Preventing an Evergrande Crisis of Confidence in China by Shang-Jin Wei
An impending default by Chinese real estate developer Evergrande sent shockwaves through global financial markets. The Chinese government and central bank have the wherewithal to avert a widespread financial crisis, but they need to communicate their strategy now in order to calm nervous investors.
NEW YORK – Many have attributed the recent drop in major global stock indexes to concerns over the heavily indebted Chinese real estate development group Evergrande. To restore investor confidence and minimize the economic damage, the Chinese authorities must eliminate any doubts about their willingness to do what is necessary to contain the potential fallout from an Evergrande default.
Evergrande specializes in the construction and sale of residential apartments in China’s second and third-tier cities, although it is also embarking on other businesses, including the manufacture of electric vehicles. The company’s total liabilities are estimated to be around 2,000 billion yen (around $ 300 billion), which is equivalent to around 2% of China’s GDP in 2020.
On some level, the actual financial problem is considerably smaller than what this number suggests. Evergrande owns many tangible assets, including land (technically the right to build on it), completed apartments that have not yet been sold, and partially constructed apartment buildings. According to the company, the value of its assets exceeds that of its liabilities.
But on another level, the potential negative shock of an Evergrande default to the Chinese economy could amount to far more than a loss of $ 300 billion. For starters, the company has a series of loans and bonds maturing in the weeks and months to come. Meeting these repayments will require cash, not illiquid real estate. If the group is forced to sell assets during a fire sale, it will face a significant financial discount.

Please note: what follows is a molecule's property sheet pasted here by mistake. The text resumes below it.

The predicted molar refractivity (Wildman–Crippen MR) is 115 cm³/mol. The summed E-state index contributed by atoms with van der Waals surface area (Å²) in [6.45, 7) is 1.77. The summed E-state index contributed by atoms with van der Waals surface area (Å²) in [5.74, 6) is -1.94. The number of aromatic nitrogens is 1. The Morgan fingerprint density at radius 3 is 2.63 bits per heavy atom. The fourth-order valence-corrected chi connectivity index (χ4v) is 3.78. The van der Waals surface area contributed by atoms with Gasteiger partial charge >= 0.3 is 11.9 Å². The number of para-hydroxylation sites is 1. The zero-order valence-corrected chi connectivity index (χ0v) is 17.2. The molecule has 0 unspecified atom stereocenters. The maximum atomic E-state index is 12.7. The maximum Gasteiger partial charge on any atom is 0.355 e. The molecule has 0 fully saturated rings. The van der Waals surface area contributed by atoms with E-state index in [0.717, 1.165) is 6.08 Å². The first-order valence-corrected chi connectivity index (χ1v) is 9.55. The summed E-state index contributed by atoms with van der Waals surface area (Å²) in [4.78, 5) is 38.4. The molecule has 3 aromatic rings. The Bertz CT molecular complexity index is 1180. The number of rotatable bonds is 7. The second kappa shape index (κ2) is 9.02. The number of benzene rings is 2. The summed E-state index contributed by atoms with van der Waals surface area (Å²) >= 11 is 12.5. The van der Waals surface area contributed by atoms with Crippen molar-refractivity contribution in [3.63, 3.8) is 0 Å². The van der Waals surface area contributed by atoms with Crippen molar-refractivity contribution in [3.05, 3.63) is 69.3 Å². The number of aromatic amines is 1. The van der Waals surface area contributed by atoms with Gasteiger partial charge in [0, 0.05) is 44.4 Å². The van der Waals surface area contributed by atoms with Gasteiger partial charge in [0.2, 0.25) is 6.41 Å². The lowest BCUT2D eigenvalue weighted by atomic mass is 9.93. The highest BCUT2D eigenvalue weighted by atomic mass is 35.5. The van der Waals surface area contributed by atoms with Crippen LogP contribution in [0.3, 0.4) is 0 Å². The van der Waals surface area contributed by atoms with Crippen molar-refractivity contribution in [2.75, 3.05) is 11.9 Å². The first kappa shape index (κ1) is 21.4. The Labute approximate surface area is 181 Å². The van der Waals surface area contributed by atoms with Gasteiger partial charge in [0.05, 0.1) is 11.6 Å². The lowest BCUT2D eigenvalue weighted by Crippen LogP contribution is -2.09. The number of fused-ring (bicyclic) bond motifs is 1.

Three other sources of uncertainty could greatly amplify the negative impact of an Evergrande default on the rest of the Chinese economy. First, there would be a psychological ripple effect on many other real estate developers who, like Evergrande, use debt to finance their operations. If the potential lenders of these companies are worried about the demise of the real estate industry, many companies may find that their funding is running out. As fears of a chain of bankruptcies in the industry become self-fulfilling, many of these companies will also go bankrupt.
Then there is Evergrande’s spillover into the Chinese financial system. While the extent of the company’s borrowing from banks and non-bank financial institutions is easy to discover and document, the channels and magnitude of the various indirect effects are more uncertain. For example, if Evergrande goes bankrupt, many of its steel, cement and equipment suppliers could also have difficulty repaying their bank loans. Outstanding loans from banks to other real estate companies could also become non-performing.
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Meanwhile, Evergrande has also aggressively tapped into China’s shadow banking sector to fund its operations, and some of that borrowing is managed by unlisted parts of the group who do not fully disclose their balance sheets. There is no transparent and audited report of the amount of these borrowings.
The third and perhaps the most important source of uncertainty is whether Chinese authorities can prevent a widespread financial collapse if the Evergrande problem turns into a systemic crisis. Because China has a much lower public debt-to-GDP ratio (around 70% in 2021) than the United States (133%), Japan (257%) and France (115%), the government still has the fiscal capacity to cope with a potential crisis. And the People’s Bank of China has the tools and the ability to inject liquidity into the economy to deal with any potential credit freeze.
What is less certain is whether the authorities are willing to take such measures. Evergrande is not a public entity, and the government may be reluctant to help the company’s founder and multibillion-dollar majority shareholder, Hui Ka Yan, due to its current “common prosperity” campaign.
Chinese authorities can take two steps to prevent a bank run and calm capital markets. The first is to clearly communicate that they can save the many stakeholders in Evergrande (other than Hui). These include its lenders and employees, as well as households that have paid the company for an apartment but have not yet received one. This can be accomplished by facilitating the purchase by other companies of construction projects and other assets from Evergrande.
Second, the government can announce a contingency plan involving swift and decisive action to stop the various fallout in the event of Evergrande’s bankruptcy. Policymakers should document and disclose each lender’s exposure to the business, and stress the government’s willingness and ability to use a combination of fiscal and monetary measures to ensure that Chinese financial institutions will be able to meet all of their obligations, no matter what.
The authorities may well consider these measures now. But the public announcement of such a plan can remove uncertainty about the government’s readiness and ability to act, and thus can go a long way in ending the market panic.